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If I run your grammar with ANTLR 4.6, it does not stop parsing, it parses the whole file and displays in pink what the parser can't match :

And there is an important error message :

line 1:10 mismatched input ' * ' expecting {<EOF>, '*', '/', '+', '-', '%', '^'}

As I explain here as soon as you have a "mismatched" error, add -tokens to grun.

"column a"*"column b"
"column a" * "column b"
$ grun Formula expr -tokens -diagnostics t2.text
[@0,0:0='"',<'"'>,1:0]
[@1,1:8='column a',<COLUMN>,1:1]
[@2,9:9='"',<'"'>,1:9]
[@3,10:12=' * ',<COLUMN>,1:10]
[@4,13:13='"',<'"'>,1:13]
[@5,14:21='column b',<COLUMN>,1:14]
[@6,22:22='"',<'"'>,1:22]
[@7,24:23='<EOF>',<EOF>,2:0]
line 1:10 mismatched input ' * ' expecting {<EOF>, '*', '/', '+', '-', '%', '^'}

you immediately see that " * "is interpreted as COLUMN.

Many questions about matching input with lexer rules have been asked these last days :

So many times that Lucas has posted a false question just to make an answer which summarizes all that problematic : disambiguate.

grammar - Antlr4 unexpectedly stops parsing expression - Stack Overflo...

grammar antlr4
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The ANTLR parser generator has a grammar for C/C++ as well as the preprocessor. I've never used it so I can't say how complete its parsing of C++ is going to be. ANTLR itself has been a useful tool for me on a couple of occasions for parsing much simpler languages.

Mod up for mentioning ANTLR. I had looked at this a little while back, but forgot about using it as a lex/yacc replacement. If the C/C++ grammar is good, this may be my favorite path...

I don't know why this is the accepted answer now, or why it was accepted originally. The ANTLR grammar for C++ has never been used in practice, as far as I know and I keep track of stuff like this. The author of the grammar left footprints in the docs saying, "Its incomplete, I'm done with it, you can patch it up if you want". C++98 is a tough language, and C++11 is worse, and then there's a bunch of dialects (GCC, Microsoft, Sun, ...). If you don't have the parser right, what you have is just useless. Then you need full name and type resolution to do anything. Nothing here for that.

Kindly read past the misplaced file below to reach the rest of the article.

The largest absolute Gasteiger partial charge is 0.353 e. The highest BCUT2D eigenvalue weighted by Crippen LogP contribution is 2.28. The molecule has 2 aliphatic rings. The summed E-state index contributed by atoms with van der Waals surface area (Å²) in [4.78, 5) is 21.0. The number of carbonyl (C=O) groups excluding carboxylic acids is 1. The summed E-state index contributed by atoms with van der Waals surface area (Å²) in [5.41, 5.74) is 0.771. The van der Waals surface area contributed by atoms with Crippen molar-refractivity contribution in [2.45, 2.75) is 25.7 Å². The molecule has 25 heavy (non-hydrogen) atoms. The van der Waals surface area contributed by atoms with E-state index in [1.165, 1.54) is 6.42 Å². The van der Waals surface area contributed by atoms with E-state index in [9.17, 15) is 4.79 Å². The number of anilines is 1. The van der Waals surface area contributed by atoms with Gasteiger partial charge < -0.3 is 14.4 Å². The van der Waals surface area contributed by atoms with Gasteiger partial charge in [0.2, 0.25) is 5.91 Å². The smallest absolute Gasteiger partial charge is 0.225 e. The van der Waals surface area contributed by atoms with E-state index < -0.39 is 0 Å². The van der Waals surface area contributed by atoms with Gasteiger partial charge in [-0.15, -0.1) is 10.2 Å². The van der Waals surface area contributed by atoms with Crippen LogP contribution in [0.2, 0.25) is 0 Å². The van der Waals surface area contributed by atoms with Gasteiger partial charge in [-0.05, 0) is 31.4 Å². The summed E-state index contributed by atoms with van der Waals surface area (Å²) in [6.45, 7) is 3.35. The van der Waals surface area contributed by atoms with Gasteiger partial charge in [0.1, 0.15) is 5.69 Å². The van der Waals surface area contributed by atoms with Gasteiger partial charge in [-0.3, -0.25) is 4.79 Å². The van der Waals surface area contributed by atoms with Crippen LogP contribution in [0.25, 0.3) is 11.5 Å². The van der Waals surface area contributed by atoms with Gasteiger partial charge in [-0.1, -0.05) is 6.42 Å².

Good tools for creating a C/C++ parser/analyzer - Stack Overflow

c++ c parsing yacc lex
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There are a lot of advantages to using a parser generator like bison or antlr, particularly while you're developing a language. You'll undoubtedly end up making changes to the grammar as you go, and you'll want to end up with documentation of the final grammar. Tools which produce a grammar automatically from the documentation are really useful. They also can help give you confidence that the grammar of the language is (a) what you think it is and (b) not ambiguous.

If your language (unlike C++) is actually LALR(1), or even better, LL(1), and you're using LLVM tools to build the AST and IR, then it's unlikely that you will need to do much more than write down the grammar and provide a few simple actions to build the AST. That will keep you going for a while.

The usual reason that people eventually choose to build their own parsers, other than the "real programmers don't use parser generators" prejudice, is that it's not easy to provide good diagnostics for syntax errors, particularly with LR(1) parsing. If that's one of your goals, you should try to make your grammar LL(k) parseable (it's still not easy to provide good diagnostics with LL(k), but it seems to be a little easier) and use an LL(k) framework like Antlr.

There is another strategy, which is to first parse the program text in the simplest possible way using an LALR(1) parser, which is more flexible than LL(1), without even trying to provide diagnostics. If the parse fails, you can then parse it again using a slower, possibly even backtracking parser, which doesn't know how to generate ASTs, but does keep track of source location and try to recover from syntax errors. Recovering from syntax erros without invalidating the AST is even more difficult than just continuing to parse, so there's a lot to be said for not trying. Also, keeping track of source location is really slow, and it's not very useful if you don't have to produce diagnostics (unless you need it for adding debugging annotations), so you can speed the parse up quite a bit by not bothering with location tracking.